AbstractLaboratory work is considered to be a vital part of the entire learning experience in physics and work in the laboratory has the potential to help make physics more real and tangible for the students while they can develop experimental design skills as well as developing observational and problem-solving skills. Sometimes, difficult concepts can be illustrated while laboratory work also offers opportunities for learners to develop skills in thinking, questioning, planning, and interpreting data as well as an opportunity to develop group working skills. Above all, physics, like all other sciences, gains its insights by means of experimentation and learners need experience of this.
In addition, laboratory work has an important role in understanding a subject like physics in that it can make physics more real for the students. More importantly, there is great scope for developing laboratory learning which will enhance understanding as well as give the students an experience of how experimental evidence is used to develop the insights in physics. The question here is: does laboratory courses in higher education actually achieve these goals in a developing country such as Libya where the laboratories are not highly equipped while the staff and the teachers are not trained adequately?
Studies have shown that, in laboratory learning, students follow instruction sheets like recipes with little understanding what they are doing, tending to generate negative attitudes. Some key studies have shown clearly that cognitive overload is the source of the problem: the learner’s has to cope with too many ideas at the same time. This study explored this idea and considered how the cognitive load can be reduced, enabling cognitive capacity to be available for greater understanding.The entire work was carried out on three stages with the students in the Faculty of Science at Sebha University, a typical university in Libya.
The first experimental study (N = 150) aimed to gain an overall picture of the problems in Libya, look at how learners saw their school and their university experiences in laboratory work in physics. Questionnaires were designed to establish a picture of what was going on and where the problems lay. The survey showed the learners’ need for the security of instruction sheets but they were following these like recipes and not understanding what they were doing.
In the light of these findings, pre-laboratory exercises were designed and post-laboratory exercises were constructed, for each experiment. The pre-laboratory exercise involved a set of simple tasks for the students to complete allowing them to revise underpinning ideas, grasp the key point of the experiment and how it was to be done. The overall aim was to reduce the pressure on limited working memory capacity as they undertook the experiment. The post-laboratory exercises were also short and were designed to allow the students to apply the ideas they had learned. The post-laboratory exercises were marked and the scores were used as a measure of understanding.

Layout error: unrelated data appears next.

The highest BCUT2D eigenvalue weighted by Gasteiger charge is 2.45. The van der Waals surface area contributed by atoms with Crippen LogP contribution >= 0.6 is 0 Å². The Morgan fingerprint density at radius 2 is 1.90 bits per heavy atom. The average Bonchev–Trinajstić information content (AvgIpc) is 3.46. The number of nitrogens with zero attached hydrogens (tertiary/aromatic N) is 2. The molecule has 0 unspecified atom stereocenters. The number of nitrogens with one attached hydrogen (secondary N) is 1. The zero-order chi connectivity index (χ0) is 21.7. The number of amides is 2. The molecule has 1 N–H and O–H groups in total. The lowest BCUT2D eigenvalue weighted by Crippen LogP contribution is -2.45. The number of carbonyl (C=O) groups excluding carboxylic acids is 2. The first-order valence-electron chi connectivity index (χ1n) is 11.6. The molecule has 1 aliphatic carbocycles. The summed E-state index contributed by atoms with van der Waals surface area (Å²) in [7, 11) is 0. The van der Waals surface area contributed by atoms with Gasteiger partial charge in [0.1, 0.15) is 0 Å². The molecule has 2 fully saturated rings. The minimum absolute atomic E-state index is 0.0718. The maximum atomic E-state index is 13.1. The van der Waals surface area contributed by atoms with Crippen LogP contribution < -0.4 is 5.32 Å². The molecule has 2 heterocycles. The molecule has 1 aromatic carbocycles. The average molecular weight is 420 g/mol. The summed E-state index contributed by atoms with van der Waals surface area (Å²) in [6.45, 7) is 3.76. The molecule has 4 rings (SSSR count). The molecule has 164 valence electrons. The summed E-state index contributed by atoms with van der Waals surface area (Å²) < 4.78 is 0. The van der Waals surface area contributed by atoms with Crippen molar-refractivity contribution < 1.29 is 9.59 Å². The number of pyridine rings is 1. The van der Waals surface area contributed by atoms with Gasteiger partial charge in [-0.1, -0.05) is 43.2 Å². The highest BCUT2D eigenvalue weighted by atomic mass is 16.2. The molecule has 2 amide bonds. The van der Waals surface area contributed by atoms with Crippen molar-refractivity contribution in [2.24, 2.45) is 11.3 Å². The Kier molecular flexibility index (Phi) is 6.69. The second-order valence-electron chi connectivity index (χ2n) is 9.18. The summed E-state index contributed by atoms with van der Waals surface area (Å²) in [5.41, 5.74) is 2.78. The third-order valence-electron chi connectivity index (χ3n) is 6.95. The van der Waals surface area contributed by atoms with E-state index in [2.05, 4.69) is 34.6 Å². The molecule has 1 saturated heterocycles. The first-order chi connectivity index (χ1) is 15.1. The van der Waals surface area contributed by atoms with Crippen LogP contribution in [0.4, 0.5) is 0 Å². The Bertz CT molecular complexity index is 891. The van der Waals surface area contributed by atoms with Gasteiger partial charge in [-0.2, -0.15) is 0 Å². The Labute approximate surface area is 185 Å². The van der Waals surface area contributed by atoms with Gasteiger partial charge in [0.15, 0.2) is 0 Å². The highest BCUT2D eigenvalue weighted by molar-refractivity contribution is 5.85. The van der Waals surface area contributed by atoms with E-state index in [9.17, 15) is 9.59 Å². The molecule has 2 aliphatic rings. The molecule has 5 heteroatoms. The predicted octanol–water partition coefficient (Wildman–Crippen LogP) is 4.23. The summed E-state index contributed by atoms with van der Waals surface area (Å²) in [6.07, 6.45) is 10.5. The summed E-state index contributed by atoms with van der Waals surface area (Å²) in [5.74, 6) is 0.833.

When used with a sample of students (N = 95), the changes brought about by the use of pre-laboratory exercises were explored by considering their performance in the post-laboratory exercises while student perceptions of the experience were considered using a questionnaire. It was found that the pre-laboratory exercises improved understanding quite markedly with the students at Sebha University and their attitudes towards the whole pre-laboratory experience was very positive.
In the third and final stage, pre-laboratory and post-laboratory were also employed with a sample of students (N = 106)but the post-lab exercises were extended considerably. The laboratory instructions sheets were re-written completely to make the whole learning experience a more cohesive whole. The outcomes were considered using performance in the post-laboratory exercises while student opinions were surveyed again.
In both stages two and three, performance in the post-lab exercises offered insight into how well the students understood what they had done. In addition, at the end of stage three, semi-structured interviews were carried out with university teachers to explore the views of university teachers relating to physics laboratories in Libya.
The findings of the third stage and second stage were compared to see what is new in students’ perceptions (N = 106). The question being explored here was whether the key to the greater success lay in the pre-laboratory exercises on their own or whether the re-written instruction sheets made further major improvements. It was found that there were only very small further improvements, thus confirming that the pre-learning from the pre-laboratory exercises was the key.
The overall conclusions, this study has demonstrated the power and effectiveness of simple pre-laboratory exercises in a typical Libyan university physics course in enhancing understanding in physics. In almost all the survey items, the responses of the students who worked with pre-lab (with pre-laboratory group) were significantly more positive than the responses from the students who worked without pre-lab (without pre-laboratory group). Comparing the second stage and the third stage revealed little change, suggesting that the key to the performance improvement as well as the changes in student perceptions was largely due to the pre-laboratory exercises.
Implications of the findings are discussed, especially in the context of education in Libya.
|Date of Award||2013|
|Supervisor||Norman Reid (Supervisor) & Susan Rodrigues (Supervisor)|
- Laboratory work
- Pre-laboratory exercises
- Working memory capacity
- Higher education